Is it really almost over?????? Skyward training last week, Eduphoria this week, and three more Library2Play2 lessons then the countdown to Thanksgiving begins ;o)
(click the gig'em to join in)


Tuesday, July 27, 2010

Thing 9: Slideshare

I like this option for presenting and sharing slide shows. I mentioned in a previous post that I was having some anxiety about our current web hosting options changing to a new server and software. I am not as familiar with this, so things will be slow going for me in August until I get the hang of it.

On my previous website, and using Front Page, I could publish any power point presentations easily. This allowed students to view a slide show as a station in a set of classroom activities, it provided students the chance to view notes from home if they had been absent, and would be available to students who might be studying at home in the evening if they could not put their hands on their classroom notes.

Having this option to upload power point slide shows will now allow me to post these on our classroom blog in addition to our web page (when I get it figured out). Very comforting to have an alternative to use in the meantime.

As for student use, this will be very fun for them - they can create their own presentations, upload to a share program and post them on our classroom blog. This will make it easy for them to share between peers as well as sharing with their families from how to show off their work.

Monday, July 26, 2010

s letter C letter I E letter N C letter E
letter R IMG_5621_3 C K letter S

Thing 8: Screencast

My daughter recently created a blog for our family, providing each member rights to post and not just comment. Several members have had difficulty posting a comment. Whether they didn't accept their blog invite correctly or they just don't get the process for making a new post.....there are only 4 of us that have posted anything and I won't even tell you how many there are that should be posting.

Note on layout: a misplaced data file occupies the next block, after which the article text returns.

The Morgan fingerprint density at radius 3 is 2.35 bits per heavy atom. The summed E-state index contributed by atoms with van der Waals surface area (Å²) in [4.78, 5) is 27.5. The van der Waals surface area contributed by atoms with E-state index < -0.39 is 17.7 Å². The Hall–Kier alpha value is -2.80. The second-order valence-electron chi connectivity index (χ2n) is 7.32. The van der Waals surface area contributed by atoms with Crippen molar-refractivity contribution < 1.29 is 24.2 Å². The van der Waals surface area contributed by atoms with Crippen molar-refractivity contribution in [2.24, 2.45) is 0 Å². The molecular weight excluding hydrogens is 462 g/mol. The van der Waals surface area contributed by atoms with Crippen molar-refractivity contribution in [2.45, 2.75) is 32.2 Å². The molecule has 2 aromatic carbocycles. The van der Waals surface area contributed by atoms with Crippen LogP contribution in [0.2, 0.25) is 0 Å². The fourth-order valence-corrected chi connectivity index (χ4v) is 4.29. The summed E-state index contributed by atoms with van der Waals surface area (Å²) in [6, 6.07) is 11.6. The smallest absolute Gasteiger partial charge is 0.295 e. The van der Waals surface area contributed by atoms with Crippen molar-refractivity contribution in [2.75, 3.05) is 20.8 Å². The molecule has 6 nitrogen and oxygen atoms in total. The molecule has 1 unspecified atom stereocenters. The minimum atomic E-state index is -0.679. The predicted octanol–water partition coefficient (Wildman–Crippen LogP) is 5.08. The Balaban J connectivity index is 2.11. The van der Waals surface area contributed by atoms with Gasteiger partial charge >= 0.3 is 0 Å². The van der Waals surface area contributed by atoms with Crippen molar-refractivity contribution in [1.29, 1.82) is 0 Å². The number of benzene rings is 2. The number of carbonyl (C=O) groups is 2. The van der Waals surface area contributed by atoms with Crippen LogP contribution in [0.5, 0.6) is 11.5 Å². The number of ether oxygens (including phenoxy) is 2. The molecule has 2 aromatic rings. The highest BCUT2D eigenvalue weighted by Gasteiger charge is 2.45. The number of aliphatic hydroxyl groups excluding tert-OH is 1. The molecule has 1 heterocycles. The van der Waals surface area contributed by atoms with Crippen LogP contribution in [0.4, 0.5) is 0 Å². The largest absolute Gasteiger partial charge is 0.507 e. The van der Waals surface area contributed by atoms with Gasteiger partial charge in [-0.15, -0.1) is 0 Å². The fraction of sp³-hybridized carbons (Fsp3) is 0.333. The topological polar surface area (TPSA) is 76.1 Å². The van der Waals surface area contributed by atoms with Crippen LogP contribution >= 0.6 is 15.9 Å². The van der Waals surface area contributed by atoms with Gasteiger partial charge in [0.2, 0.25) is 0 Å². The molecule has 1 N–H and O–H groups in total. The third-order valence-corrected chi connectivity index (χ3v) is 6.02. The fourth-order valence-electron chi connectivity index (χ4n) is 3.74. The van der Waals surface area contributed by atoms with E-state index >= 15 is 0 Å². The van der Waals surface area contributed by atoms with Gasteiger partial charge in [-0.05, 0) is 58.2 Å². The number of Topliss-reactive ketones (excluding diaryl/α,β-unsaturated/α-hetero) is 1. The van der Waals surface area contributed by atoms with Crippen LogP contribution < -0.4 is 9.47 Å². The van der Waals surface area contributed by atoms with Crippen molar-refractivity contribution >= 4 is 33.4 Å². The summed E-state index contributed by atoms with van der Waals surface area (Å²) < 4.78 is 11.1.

I used Screencast-o-Matic to walk through the steps to logging in on our family's blog. I did it quickly, with no voice recording (it was too early in the morning when I did it and I hadn't had enough coffee yet) but the process was VERY simple and is very helpful.

video

The only thing I did not like was the size the movie appears on the post. I edited the width on the program but in both saved versions, it still appears the same small size in my post. Any ideas out there for how to override this? I know the user can click on "full screen" but it provides a very blurry view when you do that.

I can see many good uses for this in class - from letting students use it for their own projects to using it to show them how to participate on specific parts of our webpage, allowing them to all work at their own pace and hear directions for a part of an activity when they are actually ready for it.

I am also one of a team on our campus that is in charge of working with teachers on gradebook. If any of you experienced IGPro issues yourself or with peers, you know how difficult that program was for many of us. This video development would be so helpful to show teachers individual steps for them to review when trying to post grades.